A high fat diet limits the birth and growth of new neurons in adult female, but not male, mice, according to new research published in eNeuro. Further research could inspire metabolism-based preventions and treatments for brain disorders.
Metabolic disorders like obesity and type 2 diabetes are associated with an increased risk for brain disorders ranging from depression to Alzheimer's disease. The birth and development of new neurons - adult neurogenesis - may be a link between these two types of conditions. The hippocampus, an area of the brain implicated in memory and emotional processes, is a known site of adult neurogenesis.
Robison et al. fed one group of mice a high fat diet and another group a normal diet for eighteen weeks. The high fat diet caused weight gain and high blood sugar in both male and female mice, however, only female mice experienced impaired neurogenesis in the hippocampus. The female mice on the high fat diet had fewer newborn and developing neurons, while male mice on the high fat diet had the same number of new neurons as the control mice. This finding offers additional insight into why women are more at risk for greater cognitive decline during Alzheimer's disease and depression.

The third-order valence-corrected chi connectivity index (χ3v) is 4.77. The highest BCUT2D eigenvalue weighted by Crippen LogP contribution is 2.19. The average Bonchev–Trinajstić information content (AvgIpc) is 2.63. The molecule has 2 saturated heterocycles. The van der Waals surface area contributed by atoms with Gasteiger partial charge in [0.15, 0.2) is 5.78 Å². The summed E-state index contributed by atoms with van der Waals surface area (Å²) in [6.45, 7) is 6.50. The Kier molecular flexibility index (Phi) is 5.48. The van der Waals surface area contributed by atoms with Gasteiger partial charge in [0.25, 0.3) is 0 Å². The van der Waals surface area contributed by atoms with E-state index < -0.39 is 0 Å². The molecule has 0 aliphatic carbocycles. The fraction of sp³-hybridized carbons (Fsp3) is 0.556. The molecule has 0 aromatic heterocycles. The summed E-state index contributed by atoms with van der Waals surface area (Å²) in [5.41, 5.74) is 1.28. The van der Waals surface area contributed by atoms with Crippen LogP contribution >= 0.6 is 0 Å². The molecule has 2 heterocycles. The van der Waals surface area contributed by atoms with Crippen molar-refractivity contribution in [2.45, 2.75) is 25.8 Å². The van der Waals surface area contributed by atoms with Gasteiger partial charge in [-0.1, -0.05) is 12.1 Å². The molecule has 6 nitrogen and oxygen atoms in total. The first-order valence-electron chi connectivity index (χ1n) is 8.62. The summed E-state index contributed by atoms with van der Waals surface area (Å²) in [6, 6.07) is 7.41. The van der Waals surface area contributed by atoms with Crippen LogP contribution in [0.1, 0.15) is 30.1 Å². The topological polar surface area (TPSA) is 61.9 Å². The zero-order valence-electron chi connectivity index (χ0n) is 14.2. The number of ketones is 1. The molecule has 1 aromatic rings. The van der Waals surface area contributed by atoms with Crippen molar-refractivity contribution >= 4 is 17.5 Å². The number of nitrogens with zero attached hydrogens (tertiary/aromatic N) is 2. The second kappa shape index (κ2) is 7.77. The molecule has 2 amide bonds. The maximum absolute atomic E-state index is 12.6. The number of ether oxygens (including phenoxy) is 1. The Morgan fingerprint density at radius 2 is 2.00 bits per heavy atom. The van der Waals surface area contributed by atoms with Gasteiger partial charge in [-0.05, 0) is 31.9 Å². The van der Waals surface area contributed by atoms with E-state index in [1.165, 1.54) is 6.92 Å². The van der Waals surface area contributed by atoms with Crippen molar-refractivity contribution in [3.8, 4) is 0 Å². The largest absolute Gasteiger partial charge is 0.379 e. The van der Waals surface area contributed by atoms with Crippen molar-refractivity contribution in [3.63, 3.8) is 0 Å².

Manuscript title: High Fat Diet-Induced Obesity Causes Sex-Specific Deficits in Adult Hippocampal Neurogenesis in Mice
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eNeuro is an online, open-access journal published by the Society for Neuroscience. Established in 2014, eNeuro publishes a wide variety of content, including research articles, short reports, reviews, commentaries and opinions.
About The Society for Neuroscience
The Society for Neuroscience is the world's largest organization of scientists and physicians devoted to understanding the brain and nervous system. The nonprofit organization, founded in 1969, now has nearly 37,000 members in more than 90 countries and over 130 chapters worldwide.